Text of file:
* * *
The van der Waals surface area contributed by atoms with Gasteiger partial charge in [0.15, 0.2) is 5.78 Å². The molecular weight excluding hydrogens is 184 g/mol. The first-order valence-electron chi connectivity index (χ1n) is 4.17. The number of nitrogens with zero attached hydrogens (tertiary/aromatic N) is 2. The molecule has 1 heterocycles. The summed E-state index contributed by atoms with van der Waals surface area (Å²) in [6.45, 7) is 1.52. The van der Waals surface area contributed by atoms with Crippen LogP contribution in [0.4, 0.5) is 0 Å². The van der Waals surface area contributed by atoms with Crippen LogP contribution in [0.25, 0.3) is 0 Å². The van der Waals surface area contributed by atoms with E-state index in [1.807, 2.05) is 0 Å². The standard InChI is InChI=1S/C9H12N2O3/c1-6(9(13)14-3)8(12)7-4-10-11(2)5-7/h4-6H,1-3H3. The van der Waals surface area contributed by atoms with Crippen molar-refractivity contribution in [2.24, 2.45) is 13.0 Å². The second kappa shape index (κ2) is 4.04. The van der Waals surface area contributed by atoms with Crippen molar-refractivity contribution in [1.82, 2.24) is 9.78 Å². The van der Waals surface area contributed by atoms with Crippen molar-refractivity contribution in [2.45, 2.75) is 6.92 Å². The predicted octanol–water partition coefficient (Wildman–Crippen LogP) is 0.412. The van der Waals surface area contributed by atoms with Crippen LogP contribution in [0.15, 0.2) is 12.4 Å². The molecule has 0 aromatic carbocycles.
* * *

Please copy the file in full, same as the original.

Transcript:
The van der Waals surface area contributed by atoms with Gasteiger partial charge in [0.15, 0.2) is 5.78 Å². The molecular weight excluding hydrogens is 184 g/mol. The first-order valence-electron chi connectivity index (χ1n) is 4.17. The number of nitrogens with zero attached hydrogens (tertiary/aromatic N) is 2. The molecule has 1 heterocycles. The summed E-state index contributed by atoms with van der Waals surface area (Å²) in [6.45, 7) is 1.52. The van der Waals surface area contributed by atoms with Crippen LogP contribution in [0.4, 0.5) is 0 Å². The van der Waals surface area contributed by atoms with Crippen LogP contribution in [0.25, 0.3) is 0 Å². The van der Waals surface area contributed by atoms with E-state index in [1.807, 2.05) is 0 Å². The standard InChI is InChI=1S/C9H12N2O3/c1-6(9(13)14-3)8(12)7-4-10-11(2)5-7/h4-6H,1-3H3. The van der Waals surface area contributed by atoms with Crippen molar-refractivity contribution in [2.24, 2.45) is 13.0 Å². The second kappa shape index (κ2) is 4.04. The van der Waals surface area contributed by atoms with Crippen molar-refractivity contribution in [1.82, 2.24) is 9.78 Å². The van der Waals surface area contributed by atoms with Crippen molar-refractivity contribution in [2.45, 2.75) is 6.92 Å². The predicted octanol–water partition coefficient (Wildman–Crippen LogP) is 0.412. The van der Waals surface area contributed by atoms with Crippen LogP contribution in [0.15, 0.2) is 12.4 Å². The molecule has 0 aromatic carbocycles.